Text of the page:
3 What tests are needed? Diagnosis of chronic kidney disease is confirmed by laboratory evaluation of your pet s blood and urine: Urinalysis can help determine whether the kidneys can form concentrated urine and provide evidence of other urinary tract problems such as urinary tract infection. The more damaged a kidney is, the more dilute the urine becomes. Urine Bacterial Culture may be performed as a number of animals with kidney disease have secondary (or sometimes primary) bacterial infections which need antibiotic treatment. Blood tests used to evaluate kidney function include the Blood Urea Nitrogen (BUN) and Creatinine (CREA) concentrations. Because only the kidneys eliminate urea and creatinine from the body, increased urea and creatinine concentrations indicate decreased kidney function. These tests are usually performed together because they provide slightly different information. The serum creatinine concentration is the more specific test of kidney function, whereas BUN may reflect the effect of treatment and other factors. There is a new blood test that can be done to detect kidney disease much earlier in animals. This test (called the Renal SDMA test) can be done if early disease is suspected and will show changes before we see alterations in UREA/CREA values. Blood tests evaluating secondary parameters such as Phosphorus and Potassium imbalances that can occur with CRF. Haematology is useful as it will show whether any anaemia is present. Measuring blood pressure and the amount of protein in the urine is often performed because, left untreated, high blood pressure and too much protein in urine (proteinuria) can be associated with worsening of kidney function. Ultrasound (and occasionally x-rays) may also be used to evaluate kidney disease. Figure 1 - Urine "dipstick" test being performed. Figure 2 - Both of these kidneys felt normal on palpation and were exactly the same size. However the image on the left is a normal kidney, whereas the image on the right is severely abnormal. There were numerous fluid filled cysts present which was compromising the renal function. Page 3 of 5

4 What treatment is available? Depending on the stage of the disease, dogs and cats with chronic kidney disease can be treated, often providing a good quality of life for months or years. Treatment is tailored to the unique requirements of each pet but may include a kidney-friendly diet; hydration therapy; and medications designed to control symptoms (such as vomiting or poor appetite), acid-base and electrolyte complications, anaemia, proteinuria, and hypertension. 1. Dietary Control: Consumption of excess protein may make some pets ill because the waste products of protein metabolism are excreted by the kidneys and retained when kidney function is reduced. Dogs and cats with chronic kidney disease have been shown to live longer when fed kidneyfriendly diets. These diets are typically low in protein and phosphorus and also low in sodium and chloride (salt). Various prescriptions diets are available in both wet and dry form and so we hope to find a diet that your pet will still enjoy eating. Some animals may require potassium supplements too. We are now able to provide a sample pack of different types of food to see which ones your pet could be tempted to eat! 2. Good hydration: Careful control of water intake is very important. As the kidneys find it difficult to manage hydration in CRF. Although you will find that your pet is often drinking and urinating more, you must always let them drink what they want. Never restrict water. With cats you can sometimes help them hydrate properly with fluid injections under the skin. 3. Manage Blood Pressure: early detection and treatment of secondary hypertension (high blood pressure) will reduce the chance of sight loss and heart disease. 4. Manage anaemia: if your pet becomes anaemic, then this can sometimes be managed by using anabolic steroids and/or a blood transfusion. Figure 3 - A Feline Palatability pack to try your pet with different types and flavour of food. Figure 4 - Blood pressure being measured in a cat. 5. Manage secondary electrolyte problems: cats and dogs often suffer with low potassium and high phosphorus when suffering from CRF. A potassium supplement or phosphate binding agents (decrease amount of available phosphorus) can be given if necessary. 6. Direct Drug Treatment many cats (and in some situations some dogs) often respond to a class of drug called an ACE inhibitor. These drugs improve the blood flow to the kidney, often alleviating clinical signs. Given in tablet form, you cat will have to remain on this medication for life. Unfortunately there is no evidence of success in dogs and in fact can sometimes make matters worse. 7. Intravenous fluid therapy (IVFT) this basically involves putting the animal on a drip. This is a bit similar to dialysis in humans, in the sense that the extra fluids flush the system through and help reduce the amount of toxin build up. This will almost always make the animal feel better, and is often done in the early stages whilst other measures are being set up. It can be repeated on a regular basis providing the animal has good periods of life quality in between sessions. Regular follow-up examinations are important for successful treatment of dogs and cats with chronic kidney disease. Most pets should be examined on a regular schedule to evaluate for changes in kidney function and treatment needs. The tests performed each time will vary, but may include a blood test and possible blood pressure check. The frequency of these visits depends on the severity and type of kidney disease and the medications being used. Page 4 of 5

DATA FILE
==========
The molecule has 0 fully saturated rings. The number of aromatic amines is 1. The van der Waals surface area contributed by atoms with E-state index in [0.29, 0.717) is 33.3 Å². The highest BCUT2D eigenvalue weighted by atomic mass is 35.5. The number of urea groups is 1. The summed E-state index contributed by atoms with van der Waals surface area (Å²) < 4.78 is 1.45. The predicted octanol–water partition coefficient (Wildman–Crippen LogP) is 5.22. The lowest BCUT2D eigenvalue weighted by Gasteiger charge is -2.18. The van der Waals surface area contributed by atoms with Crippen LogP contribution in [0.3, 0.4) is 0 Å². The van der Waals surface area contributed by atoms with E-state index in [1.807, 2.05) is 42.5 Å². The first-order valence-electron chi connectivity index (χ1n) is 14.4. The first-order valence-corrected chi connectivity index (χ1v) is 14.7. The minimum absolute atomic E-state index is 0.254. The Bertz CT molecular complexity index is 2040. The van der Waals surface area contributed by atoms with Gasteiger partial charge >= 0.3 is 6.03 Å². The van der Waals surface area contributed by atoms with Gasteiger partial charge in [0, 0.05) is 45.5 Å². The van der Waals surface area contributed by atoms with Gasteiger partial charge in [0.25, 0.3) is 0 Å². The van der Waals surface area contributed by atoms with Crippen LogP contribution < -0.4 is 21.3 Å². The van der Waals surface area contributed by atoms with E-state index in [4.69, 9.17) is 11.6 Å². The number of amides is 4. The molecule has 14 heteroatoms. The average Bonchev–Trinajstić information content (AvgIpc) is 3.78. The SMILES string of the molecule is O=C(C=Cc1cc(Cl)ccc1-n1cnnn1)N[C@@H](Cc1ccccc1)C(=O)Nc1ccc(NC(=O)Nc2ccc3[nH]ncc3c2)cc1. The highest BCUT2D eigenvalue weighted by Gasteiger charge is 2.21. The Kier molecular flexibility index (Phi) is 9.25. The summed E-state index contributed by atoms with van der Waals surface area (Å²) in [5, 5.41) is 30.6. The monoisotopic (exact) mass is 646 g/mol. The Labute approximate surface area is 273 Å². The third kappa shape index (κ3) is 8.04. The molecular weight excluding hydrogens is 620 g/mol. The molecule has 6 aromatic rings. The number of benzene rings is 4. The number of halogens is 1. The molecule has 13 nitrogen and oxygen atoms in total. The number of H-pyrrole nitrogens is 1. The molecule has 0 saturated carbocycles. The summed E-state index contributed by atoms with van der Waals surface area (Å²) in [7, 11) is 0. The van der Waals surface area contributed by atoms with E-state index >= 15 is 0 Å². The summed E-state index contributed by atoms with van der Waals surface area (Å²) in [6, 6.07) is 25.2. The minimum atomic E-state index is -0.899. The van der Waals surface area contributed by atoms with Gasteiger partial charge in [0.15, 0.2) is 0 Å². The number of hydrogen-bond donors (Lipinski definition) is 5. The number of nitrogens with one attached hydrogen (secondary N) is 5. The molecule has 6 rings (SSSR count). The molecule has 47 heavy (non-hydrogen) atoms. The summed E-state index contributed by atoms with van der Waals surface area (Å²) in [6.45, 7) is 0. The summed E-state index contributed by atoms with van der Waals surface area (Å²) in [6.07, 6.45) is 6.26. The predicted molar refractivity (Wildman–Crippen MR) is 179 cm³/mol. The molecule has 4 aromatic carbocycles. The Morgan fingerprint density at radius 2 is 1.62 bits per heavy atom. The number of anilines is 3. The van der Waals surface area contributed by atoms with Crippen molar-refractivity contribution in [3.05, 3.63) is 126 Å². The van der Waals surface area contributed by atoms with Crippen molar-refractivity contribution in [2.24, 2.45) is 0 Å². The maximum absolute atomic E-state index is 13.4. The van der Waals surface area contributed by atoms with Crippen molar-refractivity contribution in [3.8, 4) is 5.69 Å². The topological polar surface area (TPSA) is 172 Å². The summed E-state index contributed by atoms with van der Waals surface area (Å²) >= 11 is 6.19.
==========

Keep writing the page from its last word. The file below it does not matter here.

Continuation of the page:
5 What is the prognosis after having been diagnosed with CRF? Unfortunately, Chronic Renal Failure cannot be cured; it can only be managed with varying degrees of success. The aim of treatment is twofold; firstly to try to slow down the rate of deterioration, and secondly to ensure a good quality of life for the pet, for as long as possible. So many different factors are involved; it is difficult to predict life expectancy. It is important to monitor the progression of the disease and treat the secondary problems (explained above) if/when they become apparent. Unfortunately towards the latter stages (so called end-stage renal failure) you may find that despite all attempts, your pet s quality of life is no longer acceptable. With these cases it is important to realise that euthanasia is often the kindest approach. For an animal to die naturally from CRF, they have often suffered a great deal towards the end stages of their disease. Page 5 of 5